Ice climbing: first ascent of Oule Falls in Crolles, FranceTue, 21/02/2012 - 12:51 — Petzl News
Erwan Lelann, Petzl team manager, talks about ice climbing up Oule Falls, a line that rarely forms in winter, located high above both the Gresivaudan Valley… and Petzl’s worldwide headquarters! The ascent took place on Tuesday, February 14, 2012.
“I've been ice climbing around Grenoble for almost 20 years, and for at least 10 years I’ve been dreaming of the day when the waterfalls that flow down off the Saint-Hilaire du Touvet plateau would freeze up. In 2001 a cold spell allowed us to climb a number of beautiful lines, but only the upper portion of Oule Falls froze.
The consistent and exceptionally cold temps over the course of recent weeks worked wonders! Every day for the last two weeks I carefully watched how the ice was forming… and then last weekend the time had finally come. Oule Falls was frozen and ready… the only problem was that I could not find a partner for Sunday!
The weather forecast called for two more frigid days, then a slight rise in temperatures to just above 0°C, which the ice typically doesn’t like too much…
Sunday evening I was going out of my mind. I knew that there was only one maybe two days left at the most to go and have a closer look at this incredible and fleeting ice formation. Late that afternoon Arnaud Guillaume called me from his home in the Hautes-Alpes: “Hey Erwan! Say, there wouldn’t happen to be once-in-a-lifetime conditions in the Gresivaudan Valley, would there?”
YIPEEEEEE! It didn’t take long to make plans to meet at 7:00 on Tuesday morning at Saint-Nazaire-les-Eymes. As a quick anecdote, Arnaud woke up at 4:00 in the morning that day to make the drive from the Hautes Alpes, at 3:00 in the morning the day prior to do a first ascent in the Hautes Alpes, and at 5:00 in the morning two days prior for another ice climb!
We met at 7:00am in order to check out the conditions in daylight. As we made the descent approach down the via ferrata access trail, we were able to inspect the formation from top to bottom before committing to the climb. The entire upper portion looked frozen solid with good adhesion to the rock.
The bottom section ended up being a lot more complicated than we initially thought: a large icicle hung dangerously above, forcing us to climb as far left as we could. We climbed fast in order to get out of harm’s way. Next, we reached a steep section of ice that from far away had left us puzzled, and for good reason: the entire curtain of hanging ice proved too rotten and too risky to climb. Since the falls are directly parallel to the via ferrata… we used it to climb past this 10 meter section!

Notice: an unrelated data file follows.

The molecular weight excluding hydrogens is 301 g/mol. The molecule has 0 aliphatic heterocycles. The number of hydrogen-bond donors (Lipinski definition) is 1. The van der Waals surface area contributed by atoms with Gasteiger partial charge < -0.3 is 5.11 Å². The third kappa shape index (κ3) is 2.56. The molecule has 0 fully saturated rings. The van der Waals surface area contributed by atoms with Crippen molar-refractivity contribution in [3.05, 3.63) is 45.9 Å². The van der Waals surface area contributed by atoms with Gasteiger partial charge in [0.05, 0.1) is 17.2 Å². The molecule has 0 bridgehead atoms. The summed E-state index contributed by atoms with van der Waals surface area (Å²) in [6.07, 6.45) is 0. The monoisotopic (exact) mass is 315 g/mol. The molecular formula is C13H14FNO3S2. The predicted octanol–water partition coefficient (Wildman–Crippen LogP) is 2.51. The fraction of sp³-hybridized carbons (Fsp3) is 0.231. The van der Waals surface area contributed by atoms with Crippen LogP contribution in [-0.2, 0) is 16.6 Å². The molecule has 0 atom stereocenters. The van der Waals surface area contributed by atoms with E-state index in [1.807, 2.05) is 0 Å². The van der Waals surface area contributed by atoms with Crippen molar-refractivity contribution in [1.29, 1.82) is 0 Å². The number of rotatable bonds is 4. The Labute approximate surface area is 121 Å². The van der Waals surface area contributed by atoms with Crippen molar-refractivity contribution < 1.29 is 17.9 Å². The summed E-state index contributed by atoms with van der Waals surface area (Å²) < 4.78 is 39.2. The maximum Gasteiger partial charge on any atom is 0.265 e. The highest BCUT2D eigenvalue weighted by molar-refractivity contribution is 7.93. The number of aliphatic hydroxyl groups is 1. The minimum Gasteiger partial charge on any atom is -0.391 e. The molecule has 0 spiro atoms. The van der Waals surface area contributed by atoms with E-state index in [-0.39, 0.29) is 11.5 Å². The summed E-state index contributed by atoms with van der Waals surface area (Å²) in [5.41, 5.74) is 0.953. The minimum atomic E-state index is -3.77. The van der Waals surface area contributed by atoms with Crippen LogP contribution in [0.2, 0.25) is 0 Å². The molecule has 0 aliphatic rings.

Arnaud reached the base of the upper pillar, which was already completely wet; water flowed steadily down its right side. Before starting the climb we agreed upon who would get to lead the upper section… Out of respect for locals, Arnaud let me take the lead, thanks ;-)
I take off from the anchor, already a little wet! As I climb behind the pillar trying to move up as high and out of the way of the flowing water as possible, I come to the realization that I don’t have any other option: I’ll have to climb right through the flowing water, making a few precarious moves up a steep section of rotten ice in order to get to (I hope) drier ground!
Everyone should take note that an ice axe planted into this type of vertical flowing stream channels the water directly on to your hands, which of course are connected to your arms, themselves connected to your shoulders and to the rest of your upper body. In other words, after 5 moves or so I wasn’t just wet, I was completely soaked!
I start climbing up the 80 meter-high pillar, detached from the cliff, on a section that hangs directly over the Grésivaudan Valley, unbelievable and unexpected! I’m soaked to the bone, but both content and in the sun. The ice is sorbet soft, I rarely swing my axes more than once for a good hold, and I easily make haste of the next 10 meters.
Just above me, I see a section of dark-colored ice. I place a screw, continue climbing, and start to better understand the composition of the formation to which I cling… This huge pillar of ice is in reality a huge shell, a thin hollow pipe if you will, through which the waterfall continues to flow at an impressive rate. This explains the deep, muffled, and erratic sound of flowing water that has been getting consistently louder. Indeed, this section of dark ice turns out to be a thin layer of translucent ice no more than 1 cm thick, through which I can see both the flowing water and the rock behind it!
In any case, the ice seems pretty solid, although my rear end can’t help but tighten just a little...
During the entire pitch I zigzag from right to left in order to take advantage sections of thicker ice and to avoid the patches of thin ice here and there. After about 55 meters of climbing, I come upon a ledge to the right, in the sun, where I can build an anchor. I’m still soaking wet. I bring Arnaud up, and he then takes off up the final, freestanding, and much drier pitch that leads into the forest above; from there we switch from ice to tree climbing in order to finish the ascent.
I never actually thought that I would get the chance to climb this waterfall, but I was able to take advantage of the short window of opportunity... and it was totally insane!”
Petzl Team manager